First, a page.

Tuesday, November 14, 2006 - 2:30 PM

Projecting Future Urbanization Near Installations and the Potential Impacts on Future Military Activities.

Wayne Hartel, Univ of Illinois, 611 Taft Dr, Champaign, IL 61820

Increasing urban growth in the vicinity of military installations is negatively affecting the military’s ability to fulfill its current and future missions.  The threat of encroachment on military installations has been growing as populations move away from urban centers in search of land for new development.  As communities surrounding military installations grow, the benefits of retaining military lands can be obscured as its importance to local economy declines, and the noise, dust, smoke, and radio frequency transmission from military training activities can be viewed as a nuisance. Consequently, it is important for the military installation and local communities to plan the future together.  Sustainable land use decisions must consider the interest of both the community and installation operations.  Greater coordination would help to ensure that communities have room to grow and prosper while avoiding negative impacts on the nearby military installation.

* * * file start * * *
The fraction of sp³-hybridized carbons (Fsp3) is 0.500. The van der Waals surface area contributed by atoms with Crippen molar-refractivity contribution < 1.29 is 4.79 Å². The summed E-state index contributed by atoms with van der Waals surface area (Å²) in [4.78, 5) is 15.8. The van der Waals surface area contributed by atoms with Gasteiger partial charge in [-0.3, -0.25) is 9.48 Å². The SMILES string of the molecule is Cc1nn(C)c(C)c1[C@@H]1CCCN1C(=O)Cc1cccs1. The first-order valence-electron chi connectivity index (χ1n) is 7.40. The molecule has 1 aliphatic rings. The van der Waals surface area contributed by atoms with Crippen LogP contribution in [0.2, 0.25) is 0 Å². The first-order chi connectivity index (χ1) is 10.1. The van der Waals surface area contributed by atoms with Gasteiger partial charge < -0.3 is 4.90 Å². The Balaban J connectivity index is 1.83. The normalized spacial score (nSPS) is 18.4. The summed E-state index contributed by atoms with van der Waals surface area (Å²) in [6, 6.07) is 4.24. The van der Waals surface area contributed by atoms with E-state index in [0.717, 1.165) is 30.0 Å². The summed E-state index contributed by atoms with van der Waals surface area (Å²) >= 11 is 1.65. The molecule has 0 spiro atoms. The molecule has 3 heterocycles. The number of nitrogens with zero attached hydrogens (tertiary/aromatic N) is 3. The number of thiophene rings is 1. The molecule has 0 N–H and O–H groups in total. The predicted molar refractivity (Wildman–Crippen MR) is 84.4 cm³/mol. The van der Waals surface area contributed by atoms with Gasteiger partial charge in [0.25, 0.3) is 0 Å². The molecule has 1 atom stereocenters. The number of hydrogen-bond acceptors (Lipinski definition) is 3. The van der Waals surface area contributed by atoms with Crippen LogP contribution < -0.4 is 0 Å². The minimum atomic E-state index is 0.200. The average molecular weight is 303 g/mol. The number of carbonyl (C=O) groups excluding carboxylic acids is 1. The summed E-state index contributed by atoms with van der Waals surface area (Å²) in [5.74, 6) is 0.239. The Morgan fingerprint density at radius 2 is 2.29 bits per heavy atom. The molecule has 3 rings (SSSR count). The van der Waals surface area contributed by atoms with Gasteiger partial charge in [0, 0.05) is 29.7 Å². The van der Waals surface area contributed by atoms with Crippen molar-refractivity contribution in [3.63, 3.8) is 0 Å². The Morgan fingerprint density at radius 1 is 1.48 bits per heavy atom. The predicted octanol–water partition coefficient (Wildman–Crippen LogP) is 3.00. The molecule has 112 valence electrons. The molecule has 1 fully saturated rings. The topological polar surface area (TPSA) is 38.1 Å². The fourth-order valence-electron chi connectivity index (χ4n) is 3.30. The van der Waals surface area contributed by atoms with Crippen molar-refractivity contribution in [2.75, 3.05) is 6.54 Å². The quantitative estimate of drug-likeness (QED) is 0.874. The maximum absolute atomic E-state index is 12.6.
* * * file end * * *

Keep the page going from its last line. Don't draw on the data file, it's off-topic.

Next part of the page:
The Land use Evolution and Impact Assessment Model (LEAM) is an innovative tool developed at the University of Illinois that can help the military and local communities plan together and develop regionally based thinking.  LEAM simulates land use change across space and time, and enables planners, policymakers, and local stakeholders to visualize and test a variety of policies and public investments and their consequences. In this presentation we will examine the results of applying LEAM to Fort Benning in Georgia and Scott Air Force Base in Illinois.  The results indicate where and how much growth is projected to occur in the military installation region over the next thirty years and how this may affect military training/testing opportunities in the future.  We played out various “what-if” scenarios to see how policies, economic development projects, and large public investments will affect future land use patterns and military training opportunities.